There once was a boy named George. Being an only child, George was lonely. He often wished for a sibling to play with but he would remain an only child. So George liked to have his school friends over to play. There was just one problem. As an only child, George was able to play by his own rules. He didn't have to worry what other children thought when he was playing by himself. But when he had friends over, sometimes his friends had different ideas of what they wanted to play. They disagreed sometimes with George's suggestions. George was frustrated by this. He was used to getting his own way. So he would complain to his parents, "Henry won't play the way I want him to." But much to George's surprise, his parents told George that he and his friends would have to work it out with his friends. He would have to negotiate with his friends to find play activities that they both could relate to and could both enjoy. He had a choice, to play alone where he could set all of the rules, or to play with others where he would have to learn to get along.
As human beings, we are called to live in relationship with one another. Relationships though take some work. We must be willing to talk to the other, listen to the other, talk about what things are negotiable and what things are sacred. We will have to explore areas of agreement and areas of disagreement. To make a relationship work, means learning how to deal with those things that we disagree with each other about. If we can't find compromises to important areas of disagreement, then we need to work extra hard on our relationship.
In a professional environment, one of the ways that we learn to work in relationship together is through meetings. Meetings are a chance to express how we feel on a subject and to listen to the viewpoints of others. In meetings, some people come quite prepared. They have done the readings, they are prepared to speak on what excites them about a proposal and what concerns them. Others come to meetings only because they have to come. Some come not prepared. Some will talk much, whether they know something or not. Some rarely speak, but when they do, they speak words of great wisdom. Some never say anything, and just vote when they are called to do so. Some are part of meetings because they have been with the organisation since time began whether they contributions our worthwhile or not. I find that meetings that are run well, ensure that everyone has a chance to speak, and in the end everyone can own the decision even if they don't fully agree with it. Meetings that are not run well, leave some people unheard and unvalued. Meetings that are run well don't necessarily please everybody, but at least they can feel that they have made a valuable contribution to the process.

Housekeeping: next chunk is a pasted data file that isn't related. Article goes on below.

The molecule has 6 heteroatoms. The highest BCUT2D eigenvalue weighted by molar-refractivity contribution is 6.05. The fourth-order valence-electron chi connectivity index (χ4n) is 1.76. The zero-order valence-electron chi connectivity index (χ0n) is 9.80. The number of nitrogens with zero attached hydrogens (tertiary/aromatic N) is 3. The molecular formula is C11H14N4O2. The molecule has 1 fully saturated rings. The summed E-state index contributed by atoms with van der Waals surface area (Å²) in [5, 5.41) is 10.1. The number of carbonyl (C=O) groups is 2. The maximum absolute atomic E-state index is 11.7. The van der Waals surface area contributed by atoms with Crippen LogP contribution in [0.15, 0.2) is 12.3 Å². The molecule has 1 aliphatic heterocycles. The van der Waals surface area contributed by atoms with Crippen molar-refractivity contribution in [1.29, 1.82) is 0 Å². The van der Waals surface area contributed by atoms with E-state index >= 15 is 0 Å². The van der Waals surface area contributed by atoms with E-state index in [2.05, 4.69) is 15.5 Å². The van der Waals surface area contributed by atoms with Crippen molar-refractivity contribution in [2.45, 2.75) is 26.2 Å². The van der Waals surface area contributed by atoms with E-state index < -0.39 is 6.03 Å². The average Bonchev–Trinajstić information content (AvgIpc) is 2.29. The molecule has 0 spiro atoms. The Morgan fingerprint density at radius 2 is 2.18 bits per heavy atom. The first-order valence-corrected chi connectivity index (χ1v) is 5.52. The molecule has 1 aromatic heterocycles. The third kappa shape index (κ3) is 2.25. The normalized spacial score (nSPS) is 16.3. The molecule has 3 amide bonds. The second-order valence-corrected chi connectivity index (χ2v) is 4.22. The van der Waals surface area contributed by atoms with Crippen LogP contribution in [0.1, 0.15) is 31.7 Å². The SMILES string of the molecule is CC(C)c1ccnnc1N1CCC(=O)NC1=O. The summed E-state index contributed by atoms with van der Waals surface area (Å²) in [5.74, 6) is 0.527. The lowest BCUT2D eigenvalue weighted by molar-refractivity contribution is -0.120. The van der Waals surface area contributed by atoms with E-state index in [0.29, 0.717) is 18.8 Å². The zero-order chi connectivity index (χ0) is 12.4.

Maybe modern day politicians could learn something if they heard the story about George and tried to have positive meetings. In many of our global democracies, if a government has a majority in the parliament, they seem to feel they have carte blanche authority to ram through legislation. They don't listen to the others because they have the parliamentary numbers to squash the opposition. But when they lose their majority, governments find that they have to work with others to govern. In Canada, the Liberal government still must work with a Conservative senate. In the US, Trump must now work with an opposition held House of Representatives. In the UK Teresa May must try to work with opposition parties to pass legislation. In Australia, the Coalition must find support from the Cross Bench or face loss of confidence. May they realise that like George, that they need to compromise. May they realise that like people in a relationship, that they need to practise some give and take. May they realise that like a meeting, it takes everyone working together to make the best solutions. Blessings.